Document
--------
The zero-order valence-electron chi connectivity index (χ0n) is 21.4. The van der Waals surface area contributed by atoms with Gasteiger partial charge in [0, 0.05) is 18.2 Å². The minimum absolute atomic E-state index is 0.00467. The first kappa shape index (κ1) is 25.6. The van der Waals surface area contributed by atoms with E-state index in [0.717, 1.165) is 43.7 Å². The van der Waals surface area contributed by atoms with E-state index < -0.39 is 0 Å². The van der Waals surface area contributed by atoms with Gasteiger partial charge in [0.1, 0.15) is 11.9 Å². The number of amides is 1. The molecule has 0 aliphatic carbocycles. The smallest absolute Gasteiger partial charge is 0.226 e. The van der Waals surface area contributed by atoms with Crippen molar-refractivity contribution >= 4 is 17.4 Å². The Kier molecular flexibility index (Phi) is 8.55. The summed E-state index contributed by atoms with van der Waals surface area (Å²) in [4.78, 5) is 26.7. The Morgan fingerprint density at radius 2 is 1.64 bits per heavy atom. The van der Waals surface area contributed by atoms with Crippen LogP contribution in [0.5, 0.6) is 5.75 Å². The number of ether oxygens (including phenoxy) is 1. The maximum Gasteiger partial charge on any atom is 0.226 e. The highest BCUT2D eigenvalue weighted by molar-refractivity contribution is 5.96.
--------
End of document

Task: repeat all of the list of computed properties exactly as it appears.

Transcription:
The zero-order valence-electron chi connectivity index (χ0n) is 21.4. The van der Waals surface area contributed by atoms with Gasteiger partial charge in [0, 0.05) is 18.2 Å². The minimum absolute atomic E-state index is 0.00467. The first kappa shape index (κ1) is 25.6. The van der Waals surface area contributed by atoms with E-state index in [0.717, 1.165) is 43.7 Å². The van der Waals surface area contributed by atoms with E-state index < -0.39 is 0 Å². The van der Waals surface area contributed by atoms with Gasteiger partial charge in [0.1, 0.15) is 11.9 Å². The number of amides is 1. The molecule has 0 aliphatic carbocycles. The smallest absolute Gasteiger partial charge is 0.226 e. The van der Waals surface area contributed by atoms with Crippen molar-refractivity contribution >= 4 is 17.4 Å². The Kier molecular flexibility index (Phi) is 8.55. The summed E-state index contributed by atoms with van der Waals surface area (Å²) in [4.78, 5) is 26.7. The Morgan fingerprint density at radius 2 is 1.64 bits per heavy atom. The van der Waals surface area contributed by atoms with Crippen LogP contribution in [0.5, 0.6) is 5.75 Å². The number of ether oxygens (including phenoxy) is 1. The maximum Gasteiger partial charge on any atom is 0.226 e. The highest BCUT2D eigenvalue weighted by molar-refractivity contribution is 5.96.